Introduction to dimensional analysis, or how to use ratios to convert measurement units

We can convert any measuring unit to another by multiplying it by a very special ratio (or ratios) that equals ONE. We can form these special ratios from the conversion factors. For example, 1 ft = 12 in is a conversion factor, and we can write from it the ratios 1 ft/12 in and 12 in/1 ft, which both equal 1.

Then, to convert a measurement in inches into feet, we can multiply it by the ratio 1 ft/12 in. The inches will cancel out as units, and we get a result that is in feet.

This is a very useful technique when the conversions are more complex, such as converting between metric and customary systems. Often, you need to use several ratios in a "chain" — called "chaining", which is explained in the 2nd part of this lesson (below).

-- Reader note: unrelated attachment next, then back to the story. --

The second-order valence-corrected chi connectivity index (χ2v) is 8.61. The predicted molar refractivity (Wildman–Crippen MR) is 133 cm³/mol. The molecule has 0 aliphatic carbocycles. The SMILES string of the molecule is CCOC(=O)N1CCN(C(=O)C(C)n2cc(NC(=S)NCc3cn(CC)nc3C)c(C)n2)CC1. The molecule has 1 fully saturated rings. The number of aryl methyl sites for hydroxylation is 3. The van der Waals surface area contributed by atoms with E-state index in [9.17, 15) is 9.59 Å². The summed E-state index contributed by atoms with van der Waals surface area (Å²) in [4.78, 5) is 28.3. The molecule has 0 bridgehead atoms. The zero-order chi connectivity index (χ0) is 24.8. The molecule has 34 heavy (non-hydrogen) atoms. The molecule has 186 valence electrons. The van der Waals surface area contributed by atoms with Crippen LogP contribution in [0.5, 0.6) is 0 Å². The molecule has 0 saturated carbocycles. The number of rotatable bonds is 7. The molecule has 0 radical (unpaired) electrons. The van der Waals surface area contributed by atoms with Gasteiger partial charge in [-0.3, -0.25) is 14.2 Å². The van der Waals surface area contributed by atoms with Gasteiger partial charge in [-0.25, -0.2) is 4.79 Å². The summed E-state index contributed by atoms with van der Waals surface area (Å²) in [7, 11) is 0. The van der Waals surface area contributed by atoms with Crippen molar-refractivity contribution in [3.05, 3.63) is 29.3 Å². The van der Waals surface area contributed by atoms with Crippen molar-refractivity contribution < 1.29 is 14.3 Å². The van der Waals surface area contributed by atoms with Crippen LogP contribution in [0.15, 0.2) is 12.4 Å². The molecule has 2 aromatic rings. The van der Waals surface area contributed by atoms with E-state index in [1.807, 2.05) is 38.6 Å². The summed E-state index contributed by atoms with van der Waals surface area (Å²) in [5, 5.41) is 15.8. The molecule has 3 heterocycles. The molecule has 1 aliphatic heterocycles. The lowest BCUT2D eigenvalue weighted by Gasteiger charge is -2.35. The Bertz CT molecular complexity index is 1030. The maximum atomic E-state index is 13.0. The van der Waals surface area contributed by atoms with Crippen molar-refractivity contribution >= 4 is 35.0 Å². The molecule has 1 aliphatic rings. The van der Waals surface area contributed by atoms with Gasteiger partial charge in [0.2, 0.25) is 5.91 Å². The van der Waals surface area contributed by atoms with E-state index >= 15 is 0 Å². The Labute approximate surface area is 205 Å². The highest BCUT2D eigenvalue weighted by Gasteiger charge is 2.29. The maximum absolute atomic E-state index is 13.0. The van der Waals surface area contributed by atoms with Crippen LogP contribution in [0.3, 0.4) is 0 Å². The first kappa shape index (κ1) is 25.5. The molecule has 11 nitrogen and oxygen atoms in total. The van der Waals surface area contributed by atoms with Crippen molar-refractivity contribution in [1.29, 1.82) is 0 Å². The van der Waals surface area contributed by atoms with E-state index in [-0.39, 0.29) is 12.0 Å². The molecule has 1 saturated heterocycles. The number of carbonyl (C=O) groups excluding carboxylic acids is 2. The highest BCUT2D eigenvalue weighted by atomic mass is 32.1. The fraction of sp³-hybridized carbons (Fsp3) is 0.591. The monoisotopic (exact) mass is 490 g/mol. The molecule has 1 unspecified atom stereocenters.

This introductory lesson is meant for 6th grade and onward.

In this 2nd video we take a look at CHAINING when using ratios to convert measurement units (dimensional analysis). It simply means using two or more of those ratios that we make from the conversion factors, in order to convert one measurement to another. This technique is especially often necessary in science, or when converting between the customary and the metric measuring systems.

See also

Word problems involving unit rates

Math Mammoth Grade 6 curriculum

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